And that all of our brothers and sisters that are locked up in these colonial prisons will be free to help build a society where no one lives at the expense of another.

We must fight! We know that this U.S. government system is only motivated by profit.

Trillions of dollars are going to the corporations and banks, as we’ve already stated. This money is African people’s tax money, we want it back now!

Last week, there were 3.3 million people who filed for unemployment. This week, over 6 million people have filed for unemployment, the largest number in U.S. history.

So, we’re building economic institutions based on the needs of the people.

This is who we are and this is who we always have been, bringing the community together and creating our own solutions to feed, clothe and house ourselves. And having African self-determination and power over our own lives.

We must keep reminding our people that we are at a point of no return. We are on a mission, and we are not turning back!

Bakari:

Uhuru! This is so powerful, Comrade. Thank you so much!

As you were talking, what blasted in front of my head was the Party’s 14-Point Platform, “What we want; what we believe.”

And we will win everything that you just put forth in terms of this vision of a free and independent people without children born hungry or people stuffed in these colonial prisons.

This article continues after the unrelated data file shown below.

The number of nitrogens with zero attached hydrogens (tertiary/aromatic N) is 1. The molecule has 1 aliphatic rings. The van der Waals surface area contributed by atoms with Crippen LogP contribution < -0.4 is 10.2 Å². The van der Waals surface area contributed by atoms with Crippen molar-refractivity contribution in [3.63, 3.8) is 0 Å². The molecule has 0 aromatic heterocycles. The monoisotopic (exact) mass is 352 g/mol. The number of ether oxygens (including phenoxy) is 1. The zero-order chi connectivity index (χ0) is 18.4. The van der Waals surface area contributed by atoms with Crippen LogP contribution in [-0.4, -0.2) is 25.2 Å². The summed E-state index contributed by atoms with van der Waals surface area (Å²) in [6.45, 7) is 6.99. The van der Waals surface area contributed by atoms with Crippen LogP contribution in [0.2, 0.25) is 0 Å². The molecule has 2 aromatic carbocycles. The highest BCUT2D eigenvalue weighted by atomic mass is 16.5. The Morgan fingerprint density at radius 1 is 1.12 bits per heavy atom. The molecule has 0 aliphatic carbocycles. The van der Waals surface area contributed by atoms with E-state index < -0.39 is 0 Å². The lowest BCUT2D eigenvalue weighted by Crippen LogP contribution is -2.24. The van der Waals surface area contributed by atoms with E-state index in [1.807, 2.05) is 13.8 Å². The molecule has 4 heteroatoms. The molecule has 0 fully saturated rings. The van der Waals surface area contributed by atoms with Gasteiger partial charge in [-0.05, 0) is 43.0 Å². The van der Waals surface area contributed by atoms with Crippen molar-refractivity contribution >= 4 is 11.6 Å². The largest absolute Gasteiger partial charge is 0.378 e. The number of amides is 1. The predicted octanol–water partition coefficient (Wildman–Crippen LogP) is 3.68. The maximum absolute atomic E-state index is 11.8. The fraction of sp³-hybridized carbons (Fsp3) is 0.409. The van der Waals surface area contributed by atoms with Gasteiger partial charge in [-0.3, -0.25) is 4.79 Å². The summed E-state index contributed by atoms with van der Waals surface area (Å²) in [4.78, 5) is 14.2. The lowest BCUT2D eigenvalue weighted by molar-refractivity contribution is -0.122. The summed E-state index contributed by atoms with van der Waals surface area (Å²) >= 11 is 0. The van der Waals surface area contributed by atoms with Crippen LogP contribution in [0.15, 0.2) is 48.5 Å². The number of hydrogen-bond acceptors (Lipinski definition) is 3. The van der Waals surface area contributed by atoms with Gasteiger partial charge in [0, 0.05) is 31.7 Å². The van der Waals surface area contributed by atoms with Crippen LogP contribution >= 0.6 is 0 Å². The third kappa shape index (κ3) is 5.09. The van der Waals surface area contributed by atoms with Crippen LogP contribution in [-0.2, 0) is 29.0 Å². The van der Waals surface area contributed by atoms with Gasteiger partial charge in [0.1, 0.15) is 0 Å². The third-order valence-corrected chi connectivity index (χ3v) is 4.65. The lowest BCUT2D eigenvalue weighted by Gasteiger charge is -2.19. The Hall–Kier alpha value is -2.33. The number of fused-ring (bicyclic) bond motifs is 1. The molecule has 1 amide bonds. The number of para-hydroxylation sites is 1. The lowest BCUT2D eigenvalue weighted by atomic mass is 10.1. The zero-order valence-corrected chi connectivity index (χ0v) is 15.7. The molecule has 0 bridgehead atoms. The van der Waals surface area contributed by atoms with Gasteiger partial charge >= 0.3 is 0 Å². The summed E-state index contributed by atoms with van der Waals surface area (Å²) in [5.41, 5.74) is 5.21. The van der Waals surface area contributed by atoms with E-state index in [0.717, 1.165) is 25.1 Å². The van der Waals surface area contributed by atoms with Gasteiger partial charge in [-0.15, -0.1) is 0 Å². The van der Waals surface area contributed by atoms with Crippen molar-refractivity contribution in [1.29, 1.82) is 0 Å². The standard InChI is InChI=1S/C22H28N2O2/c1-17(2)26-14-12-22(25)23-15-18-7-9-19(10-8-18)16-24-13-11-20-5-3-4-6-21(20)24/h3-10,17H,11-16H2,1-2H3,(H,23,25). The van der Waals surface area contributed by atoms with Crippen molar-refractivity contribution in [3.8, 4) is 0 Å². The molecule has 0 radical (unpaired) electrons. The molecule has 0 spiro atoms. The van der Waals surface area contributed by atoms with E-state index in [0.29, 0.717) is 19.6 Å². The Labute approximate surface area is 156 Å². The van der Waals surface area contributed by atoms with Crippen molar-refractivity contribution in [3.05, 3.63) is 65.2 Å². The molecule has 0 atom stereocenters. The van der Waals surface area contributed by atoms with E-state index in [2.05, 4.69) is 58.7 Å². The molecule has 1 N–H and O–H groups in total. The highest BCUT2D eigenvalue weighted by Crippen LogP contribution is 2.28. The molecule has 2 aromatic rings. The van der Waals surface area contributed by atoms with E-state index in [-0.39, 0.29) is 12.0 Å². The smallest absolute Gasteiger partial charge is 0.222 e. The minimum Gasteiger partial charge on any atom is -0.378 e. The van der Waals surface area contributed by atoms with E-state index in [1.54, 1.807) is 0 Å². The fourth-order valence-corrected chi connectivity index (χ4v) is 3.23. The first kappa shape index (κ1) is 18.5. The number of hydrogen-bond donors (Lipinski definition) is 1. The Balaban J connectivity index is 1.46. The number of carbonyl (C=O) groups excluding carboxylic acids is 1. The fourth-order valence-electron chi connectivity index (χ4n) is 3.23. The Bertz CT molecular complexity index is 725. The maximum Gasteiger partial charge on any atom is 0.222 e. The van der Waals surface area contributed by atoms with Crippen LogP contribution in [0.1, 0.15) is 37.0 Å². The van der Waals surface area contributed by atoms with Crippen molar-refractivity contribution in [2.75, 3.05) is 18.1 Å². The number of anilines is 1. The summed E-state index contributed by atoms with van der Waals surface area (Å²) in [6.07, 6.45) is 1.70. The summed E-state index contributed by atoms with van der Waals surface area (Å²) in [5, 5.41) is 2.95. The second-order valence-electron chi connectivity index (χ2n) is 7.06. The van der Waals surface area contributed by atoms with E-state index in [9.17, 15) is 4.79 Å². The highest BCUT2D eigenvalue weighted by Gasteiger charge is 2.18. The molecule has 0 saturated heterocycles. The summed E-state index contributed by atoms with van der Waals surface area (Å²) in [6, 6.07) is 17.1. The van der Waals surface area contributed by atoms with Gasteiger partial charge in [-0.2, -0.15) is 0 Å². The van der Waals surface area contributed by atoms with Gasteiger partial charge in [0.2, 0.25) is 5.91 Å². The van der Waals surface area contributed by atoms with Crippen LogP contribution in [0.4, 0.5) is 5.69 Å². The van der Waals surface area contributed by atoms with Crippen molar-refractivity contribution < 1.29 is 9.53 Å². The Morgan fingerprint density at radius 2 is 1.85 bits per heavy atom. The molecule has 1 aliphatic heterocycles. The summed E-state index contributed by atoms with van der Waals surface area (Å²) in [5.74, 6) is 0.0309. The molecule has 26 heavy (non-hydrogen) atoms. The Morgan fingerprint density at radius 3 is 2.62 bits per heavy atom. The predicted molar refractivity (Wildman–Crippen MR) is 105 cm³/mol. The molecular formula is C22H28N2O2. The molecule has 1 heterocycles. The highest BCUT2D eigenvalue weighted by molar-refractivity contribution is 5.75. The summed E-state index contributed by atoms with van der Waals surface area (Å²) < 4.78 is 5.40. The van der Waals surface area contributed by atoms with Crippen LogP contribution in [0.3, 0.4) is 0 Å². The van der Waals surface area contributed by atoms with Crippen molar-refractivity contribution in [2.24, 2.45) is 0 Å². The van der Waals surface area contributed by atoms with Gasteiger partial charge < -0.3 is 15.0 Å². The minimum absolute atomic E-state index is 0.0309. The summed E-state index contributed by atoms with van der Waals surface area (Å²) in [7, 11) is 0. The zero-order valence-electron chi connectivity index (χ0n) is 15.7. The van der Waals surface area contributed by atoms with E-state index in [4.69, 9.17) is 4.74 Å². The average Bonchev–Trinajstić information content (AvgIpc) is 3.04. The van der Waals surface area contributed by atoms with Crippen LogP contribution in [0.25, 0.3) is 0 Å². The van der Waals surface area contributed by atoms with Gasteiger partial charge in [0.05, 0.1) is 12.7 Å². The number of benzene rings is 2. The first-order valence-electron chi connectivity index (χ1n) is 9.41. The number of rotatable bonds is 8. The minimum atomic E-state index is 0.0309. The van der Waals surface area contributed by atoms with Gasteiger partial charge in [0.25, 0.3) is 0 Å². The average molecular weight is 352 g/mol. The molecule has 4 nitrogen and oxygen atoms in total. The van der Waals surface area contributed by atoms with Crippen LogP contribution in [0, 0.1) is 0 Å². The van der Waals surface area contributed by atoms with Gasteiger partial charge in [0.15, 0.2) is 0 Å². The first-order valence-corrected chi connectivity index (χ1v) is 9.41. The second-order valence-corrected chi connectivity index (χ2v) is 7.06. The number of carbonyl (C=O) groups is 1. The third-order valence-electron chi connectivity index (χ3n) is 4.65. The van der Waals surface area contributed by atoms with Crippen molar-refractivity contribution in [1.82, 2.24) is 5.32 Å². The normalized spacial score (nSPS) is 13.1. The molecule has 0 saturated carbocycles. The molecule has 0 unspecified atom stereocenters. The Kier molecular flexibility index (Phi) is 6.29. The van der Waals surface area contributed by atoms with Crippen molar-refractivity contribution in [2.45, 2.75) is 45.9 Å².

The thing that I really, really appreciated is that we have an organization, we have science, we have leaders on the ground winning this among our people.

And that is the thing that excites me and that I know is going to ensure that everything that we planned is to be carried out.

So, I really appreciate, again, you taking your time out of your busy schedule.

Is there anything you want to say just to tie it off, Comrade?

Deputy Chair Ona Zené Yeshitela:

I just really want to say that I salute Chairman Omali Yeshitela, who’s been in this fight for 50 plus years for the liberation of Africa and African people worldwide.

It’s not just here in the United States, but it’s the whole continent of Africa that we’re fighting for.

So, we have to keep that in mind when we talk about building a liberated anti-colonial economy. It’s not just here, because our fight is really in Africa. And that’s where we want to take it.

So, I just really appreciate you as well for all the dedicated years of service that you have put into the African People’s Socialist Party and Uhuru Foods and Pies. I just really want to appreciate your stance as well, Comrade Bakari.

I just want to say that you can be anything you want to be in the African People’s Socialist Party. Anything! Uhuru!